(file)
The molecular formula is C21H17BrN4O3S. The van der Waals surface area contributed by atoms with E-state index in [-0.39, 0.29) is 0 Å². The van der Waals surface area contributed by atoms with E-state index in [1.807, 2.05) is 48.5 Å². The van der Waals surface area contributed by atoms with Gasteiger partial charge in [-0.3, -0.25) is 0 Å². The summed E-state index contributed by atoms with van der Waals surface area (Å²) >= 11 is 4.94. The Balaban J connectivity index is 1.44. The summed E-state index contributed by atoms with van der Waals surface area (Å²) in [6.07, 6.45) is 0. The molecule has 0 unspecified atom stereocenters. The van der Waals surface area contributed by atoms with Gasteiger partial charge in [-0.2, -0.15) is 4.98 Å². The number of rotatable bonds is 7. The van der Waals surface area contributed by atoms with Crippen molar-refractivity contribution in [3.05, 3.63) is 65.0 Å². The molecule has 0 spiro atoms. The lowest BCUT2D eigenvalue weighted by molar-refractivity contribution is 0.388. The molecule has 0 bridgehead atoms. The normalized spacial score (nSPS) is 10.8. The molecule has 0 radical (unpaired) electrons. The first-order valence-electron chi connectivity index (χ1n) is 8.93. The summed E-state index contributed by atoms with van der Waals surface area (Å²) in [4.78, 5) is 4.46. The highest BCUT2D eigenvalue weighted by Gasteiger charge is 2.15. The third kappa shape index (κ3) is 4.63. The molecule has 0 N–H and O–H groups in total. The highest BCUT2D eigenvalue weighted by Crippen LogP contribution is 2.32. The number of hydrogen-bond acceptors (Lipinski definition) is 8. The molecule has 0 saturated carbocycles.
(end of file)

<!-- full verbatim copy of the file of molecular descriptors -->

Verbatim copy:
The molecular formula is C21H17BrN4O3S. The van der Waals surface area contributed by atoms with E-state index in [-0.39, 0.29) is 0 Å². The van der Waals surface area contributed by atoms with E-state index in [1.807, 2.05) is 48.5 Å². The van der Waals surface area contributed by atoms with Gasteiger partial charge in [-0.3, -0.25) is 0 Å². The summed E-state index contributed by atoms with van der Waals surface area (Å²) >= 11 is 4.94. The Balaban J connectivity index is 1.44. The summed E-state index contributed by atoms with van der Waals surface area (Å²) in [6.07, 6.45) is 0. The molecule has 0 unspecified atom stereocenters. The van der Waals surface area contributed by atoms with Gasteiger partial charge in [-0.2, -0.15) is 4.98 Å². The number of rotatable bonds is 7. The van der Waals surface area contributed by atoms with Crippen molar-refractivity contribution in [3.05, 3.63) is 65.0 Å². The molecule has 0 spiro atoms. The lowest BCUT2D eigenvalue weighted by molar-refractivity contribution is 0.388. The molecule has 0 bridgehead atoms. The normalized spacial score (nSPS) is 10.8. The molecule has 0 radical (unpaired) electrons. The first-order valence-electron chi connectivity index (χ1n) is 8.93. The summed E-state index contributed by atoms with van der Waals surface area (Å²) in [4.78, 5) is 4.46. The highest BCUT2D eigenvalue weighted by Gasteiger charge is 2.15. The third kappa shape index (κ3) is 4.63. The molecule has 0 N–H and O–H groups in total. The highest BCUT2D eigenvalue weighted by Crippen LogP contribution is 2.32. The number of hydrogen-bond acceptors (Lipinski definition) is 8. The molecule has 0 saturated carbocycles.